Let us return to the question of such politics of peace as politics on the side of the people. Was it indeed on the side of the people? What was the place of that politics, if I say that its name was the politics of peace? Although in the case of the spiritual republic, hundreds of men and women gathered daily and stayed, lived and acted in the premises of the Zicer pizzeria, the place of that politics in terms of the crystallization and organization of politics, decisions and proposals they presented and which were massively accepted, I consider to be not physical locality but the network of anti-war resistance which was established at that time. Deserters, conscientious objectors, mothers, women, activists and civil society organizations from all over the country and by that I mean not only Serbia but also whole Yugoslavia, unitedly carried out politics of peace which was possible for them. At the time, people led and subjectively thought politics of peace, which not only did not have support in the state, but it also invented its own space of inspiration and affirmation in relation to the clear war politics of the state.
Borders, territory, property
What is happening today on the side of the people in Ukraine is no longer a decision related to peace, neither politics of peace nor an organization established around such a proposal. I would say that just the opposite is at work – people organize themselves into armed resistance and join the state defense forces, and because of this, that resistance acquires the characteristic of nacionalitary1. What is their attitude towards the state and its dispositives such as territory, borders and then the national character of that fight?
Today, Ukrainians defend the territorial integrity of the state, its borders, they defend themselves against aggression and, in a certain sense, against the peace imposed on them by the Russian state. In the past, before the new wars that started in Yugoslavia in the 1990s, and which were led by state elites with criminal organizations against the civilians, wars were interstate and the winning side had the mandate to put pressure on the defeated to accept its conditions for ending armed conflicts, that is, its terms of peace. Putin may have played with this invasion in a Cold War manner, wanting to impose his terms of peace, but what makes his intervention one of a new war is the force he uses against the people and with which he destroys the civilian infrastructure of Ukrainian cities, which is not only military, but also paramilitary (paramilitary formations that operated in Syria and many other places in the world have operated in Donbass as well). Today, the goal of war is no longer peace. For some time now, we have been living in a time of war without peace, that is, in a time of endless war. What’s in effect today is that even the people in Ukraine no longer want peace, but, as they say, victory in this war.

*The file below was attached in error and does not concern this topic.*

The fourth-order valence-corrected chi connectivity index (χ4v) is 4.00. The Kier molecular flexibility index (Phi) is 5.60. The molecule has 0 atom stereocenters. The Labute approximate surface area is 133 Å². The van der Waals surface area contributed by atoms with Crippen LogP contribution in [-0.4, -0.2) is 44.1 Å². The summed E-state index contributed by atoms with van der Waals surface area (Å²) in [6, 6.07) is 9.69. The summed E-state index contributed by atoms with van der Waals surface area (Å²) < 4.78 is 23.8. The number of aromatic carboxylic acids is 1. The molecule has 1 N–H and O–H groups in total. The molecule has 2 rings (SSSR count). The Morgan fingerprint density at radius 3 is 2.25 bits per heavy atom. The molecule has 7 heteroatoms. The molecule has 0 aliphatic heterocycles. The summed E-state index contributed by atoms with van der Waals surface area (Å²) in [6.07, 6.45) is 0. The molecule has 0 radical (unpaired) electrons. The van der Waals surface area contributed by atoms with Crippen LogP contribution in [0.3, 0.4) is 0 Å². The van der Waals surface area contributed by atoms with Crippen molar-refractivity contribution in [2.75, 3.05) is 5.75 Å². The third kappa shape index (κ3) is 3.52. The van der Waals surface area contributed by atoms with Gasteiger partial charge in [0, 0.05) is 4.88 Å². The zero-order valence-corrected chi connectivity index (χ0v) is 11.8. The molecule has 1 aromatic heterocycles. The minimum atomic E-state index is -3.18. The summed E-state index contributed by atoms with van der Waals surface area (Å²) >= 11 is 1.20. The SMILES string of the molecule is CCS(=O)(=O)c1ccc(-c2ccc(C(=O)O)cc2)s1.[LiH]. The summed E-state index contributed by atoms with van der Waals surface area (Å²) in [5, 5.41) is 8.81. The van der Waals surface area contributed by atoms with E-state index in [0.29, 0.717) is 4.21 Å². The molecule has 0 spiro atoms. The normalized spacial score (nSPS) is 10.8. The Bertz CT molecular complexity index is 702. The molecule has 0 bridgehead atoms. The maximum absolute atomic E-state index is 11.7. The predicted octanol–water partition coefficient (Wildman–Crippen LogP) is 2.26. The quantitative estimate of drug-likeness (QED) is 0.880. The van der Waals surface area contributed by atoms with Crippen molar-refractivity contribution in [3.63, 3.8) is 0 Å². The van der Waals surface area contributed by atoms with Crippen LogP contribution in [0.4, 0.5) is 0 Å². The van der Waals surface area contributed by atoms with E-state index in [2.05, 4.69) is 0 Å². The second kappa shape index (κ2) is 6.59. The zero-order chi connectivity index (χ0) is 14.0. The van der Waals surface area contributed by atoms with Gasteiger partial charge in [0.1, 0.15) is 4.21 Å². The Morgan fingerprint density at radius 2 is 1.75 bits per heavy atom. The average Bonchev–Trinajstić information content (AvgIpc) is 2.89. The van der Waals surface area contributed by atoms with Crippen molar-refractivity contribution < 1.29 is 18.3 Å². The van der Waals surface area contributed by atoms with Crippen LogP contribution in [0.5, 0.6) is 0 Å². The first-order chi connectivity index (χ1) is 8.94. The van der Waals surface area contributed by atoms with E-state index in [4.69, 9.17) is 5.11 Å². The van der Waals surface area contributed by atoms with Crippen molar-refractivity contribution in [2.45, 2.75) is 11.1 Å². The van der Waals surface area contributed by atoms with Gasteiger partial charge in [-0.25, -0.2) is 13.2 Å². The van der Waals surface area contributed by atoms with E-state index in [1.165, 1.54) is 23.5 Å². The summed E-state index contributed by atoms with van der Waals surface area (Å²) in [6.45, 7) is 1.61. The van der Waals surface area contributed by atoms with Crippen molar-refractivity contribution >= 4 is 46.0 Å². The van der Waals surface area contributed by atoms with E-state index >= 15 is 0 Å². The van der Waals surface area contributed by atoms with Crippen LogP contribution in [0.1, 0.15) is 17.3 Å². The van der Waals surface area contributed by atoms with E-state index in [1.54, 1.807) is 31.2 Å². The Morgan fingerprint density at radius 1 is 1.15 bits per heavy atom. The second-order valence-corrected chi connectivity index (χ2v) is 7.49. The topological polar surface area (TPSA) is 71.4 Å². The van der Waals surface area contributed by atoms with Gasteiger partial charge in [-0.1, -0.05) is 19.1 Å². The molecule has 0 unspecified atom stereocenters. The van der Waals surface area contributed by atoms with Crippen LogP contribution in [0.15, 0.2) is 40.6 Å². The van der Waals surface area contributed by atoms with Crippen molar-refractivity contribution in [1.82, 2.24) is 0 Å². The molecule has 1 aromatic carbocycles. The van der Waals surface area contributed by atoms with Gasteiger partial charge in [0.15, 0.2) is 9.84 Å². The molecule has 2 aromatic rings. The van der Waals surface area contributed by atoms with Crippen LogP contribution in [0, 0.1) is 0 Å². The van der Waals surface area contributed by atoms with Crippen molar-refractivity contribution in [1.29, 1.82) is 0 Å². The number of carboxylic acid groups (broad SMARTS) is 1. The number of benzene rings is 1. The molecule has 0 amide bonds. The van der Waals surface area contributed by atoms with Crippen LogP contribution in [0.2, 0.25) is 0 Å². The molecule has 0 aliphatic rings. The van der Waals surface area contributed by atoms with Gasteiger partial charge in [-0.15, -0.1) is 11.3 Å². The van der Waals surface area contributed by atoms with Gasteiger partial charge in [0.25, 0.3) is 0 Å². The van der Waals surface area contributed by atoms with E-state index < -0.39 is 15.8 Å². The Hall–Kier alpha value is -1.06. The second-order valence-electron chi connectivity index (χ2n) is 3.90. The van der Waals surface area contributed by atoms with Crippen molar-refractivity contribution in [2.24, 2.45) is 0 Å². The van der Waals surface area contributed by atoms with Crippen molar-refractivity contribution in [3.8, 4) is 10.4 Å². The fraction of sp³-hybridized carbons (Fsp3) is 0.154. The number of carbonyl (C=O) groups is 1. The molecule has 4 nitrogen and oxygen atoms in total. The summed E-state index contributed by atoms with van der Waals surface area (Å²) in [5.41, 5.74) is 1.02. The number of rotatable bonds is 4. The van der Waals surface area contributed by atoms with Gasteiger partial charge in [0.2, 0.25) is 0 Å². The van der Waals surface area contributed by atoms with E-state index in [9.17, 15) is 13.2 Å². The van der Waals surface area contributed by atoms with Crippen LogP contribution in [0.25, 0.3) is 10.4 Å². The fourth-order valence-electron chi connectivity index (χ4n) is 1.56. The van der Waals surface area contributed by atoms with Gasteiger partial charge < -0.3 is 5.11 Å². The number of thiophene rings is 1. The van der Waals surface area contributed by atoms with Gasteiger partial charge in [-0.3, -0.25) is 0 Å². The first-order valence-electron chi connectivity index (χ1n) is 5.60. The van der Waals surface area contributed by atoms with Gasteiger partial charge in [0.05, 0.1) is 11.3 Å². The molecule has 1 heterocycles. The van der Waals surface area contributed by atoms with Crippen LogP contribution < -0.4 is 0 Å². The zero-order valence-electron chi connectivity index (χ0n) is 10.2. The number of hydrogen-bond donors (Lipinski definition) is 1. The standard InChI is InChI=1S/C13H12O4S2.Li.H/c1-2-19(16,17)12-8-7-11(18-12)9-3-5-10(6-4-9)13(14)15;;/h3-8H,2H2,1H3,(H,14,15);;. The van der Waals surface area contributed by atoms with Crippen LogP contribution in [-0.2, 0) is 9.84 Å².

The response of the Ukrainians to this situation is not, as I said before, the idea of peace, but nacionalitary armed resistance. Given that we are in a time when politics on the side of the people no longer exists, as we have seen for ourselves, and that the political space is reduced to the politics of the state and power, to parties and elections, perhaps it’s illusory to ask the question of whether the people who provide resistance in Ukraine have their own politics (and especially ask the question as to why they don’t have politics of peace). However, their resistance as well as the decision to oppose the aggression with armed means is strong, even though, in my opinion, it takes place entirely in the space of the (defense) politics of the state. The slogan ‘Glory to Ukraine’ is not reserved only for state and military officials, but is shared by everyone: both those Ukrainians who are fighting and those who fled the war to other countries. Perhaps what we should see in that resistance is also resistance to the main argument of the Russian war politics, which, although unjustified, considers all Ukrainians to be nationalists and even Nazis. The effort to preserve the territorial integrity of the country, which they consider independent, and that means not susceptible to Russian influence, which extends from corruption and crime to armed aggression, should perhaps be seen as a politics of nacionalitary resistance, which is neither nationalism nor Nazism. Therefore, the Russian demand for the denazification of Ukraine is meaningless. But the question remains as to how much this armed resistance is really politics on the side of the people.
Perhaps this is happening precisely because of the endless war which no longer has peace as its goal, and which is grounded in the politics of the state as the only place of politics which permeates the entire political space today.
And finally, what should we do with the idea and politics of peace, which in the endless war is no longer a matter of the state’s politics or that on the side of the people? We often hear ‘no war’ exclamations from Ukrainians, as well as from many Russians, Belarusians, and even a few of us in Serbia. We are receiving scant information about the fact that mothers in Donbas are protesting against the mobilization of their sons and husbands in the Russian army, or those insufficiently trained sent by the Ukrainian army to the front lines. But those protests remain sporadic events which the state’s war and resistance politics uses to manipulate and accuse the opposing side of instrumentalizing people. The idea and politics of peace is failing to break through. We can have our peace beliefs which are individual, but today there is no organized action by which we would decisively advocate and lead the politics of peace and which would be widely accepted. Perhaps this is happening precisely because of the endless war which no longer has peace as its goal, and which is grounded in the politics of the state as the only place of politics which permeates the entire political space today.
1Nacionalitary (fr. nationalitaire) is an expression I borrow from Felix Guattari, who uses it to avoid any negative connotation of the national as nationalistic; ‘The Three Ecologies”, The Athlone Press, London, 2000, translation: Ian Pindar and Pol Sutton.